Try both and see what works for you. Planning doesn't tend to work for me (though I am giving it another go) But I don't go into a book without anything. I tend to plan the characters, the beginning and the antagonist, so I know a bit about my characters and can write them well from the start and give them enough to learn about the enemy, give them a direction. As I go I will usually have the next couple of chapters in mind, so I know where I am heading. I also tend to pay attention to my own writing closely as I will sometimes put in sentences which foreshadow later events and must make sure those are acted upon.
Personally when I do plan out I have trouble finding the motivation to write more than anything else, I want to discover what happens as I write, if I know the ending it takes that joy of discovery away. People have tried to tell me this isn't so, that there is still discovery, but their reality doesn't effect my head.
Basically you can try my way, maybe taking notes while you are writing to keep track of plot points you discover. But I really advise trying various methods, and retrying them, everyone's mind works best organising things in different ways and different projects may require different approaches. For example, though I just told you my preferred method I am actually working now on a novel I have planned, seeing if I can manage it.
I have no problem planning for a short story, but anything long and I kind of loose interest in it after awhile because I lose sight of where it is going and how I am going to get it there. It is also hard to write anything long when you work 12 hrs a day.
You must plan. A story might take a twist or a turn somewhere along the road, but if you don't know when you begin how your story will end and at least the broad outlines of how you will get there from the beginning, you haven't done enough work.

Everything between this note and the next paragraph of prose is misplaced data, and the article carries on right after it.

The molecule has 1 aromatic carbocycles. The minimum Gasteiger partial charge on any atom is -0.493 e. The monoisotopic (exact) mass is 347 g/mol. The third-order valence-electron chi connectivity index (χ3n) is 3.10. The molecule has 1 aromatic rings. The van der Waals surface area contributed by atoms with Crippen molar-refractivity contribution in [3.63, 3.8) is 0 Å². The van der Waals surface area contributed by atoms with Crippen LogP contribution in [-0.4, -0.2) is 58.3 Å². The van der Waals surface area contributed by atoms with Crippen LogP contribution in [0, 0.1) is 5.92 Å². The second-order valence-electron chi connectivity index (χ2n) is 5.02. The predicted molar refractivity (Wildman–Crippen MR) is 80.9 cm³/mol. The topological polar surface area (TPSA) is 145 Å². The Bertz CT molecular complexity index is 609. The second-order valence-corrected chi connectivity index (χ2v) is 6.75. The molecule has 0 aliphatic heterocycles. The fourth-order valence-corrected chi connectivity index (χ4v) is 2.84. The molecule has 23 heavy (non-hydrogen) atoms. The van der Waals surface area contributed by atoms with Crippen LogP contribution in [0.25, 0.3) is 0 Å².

From my experience, it depends on how important the plot is. If it simply gets the characters from Point A to Point B, then just knowing the different points and coming up with the stuff in between is fine. Like "The Hobbit": start an adventure with hesitation, get ring for future stories, go home from adventure, the end. Everything in between (like the Dwarves being captured by the Goblins or the dragon) just helps get the story to each point. But if you want your story to have multiple story arcs where each one works with others just perfectly that they end up adding to the ending to your story (i.e. Harry Potter especially for the final book,) then you do need to plan things out extensively with very little room to let the story make itself else deal with possible plot holes.
The Ring wasn't gotten for future stories. Tolkien had not intended a sequel. When pressed for one, the Ring was the only obvious "link". And there are those who would point to The Hobbit's rambling plot as one of its flaws. Of course, since it was designed to be read to children a chapter at a time, a certain rambling quality is to be expected. It isn't supposed to hold together like a book written to entertain grownups.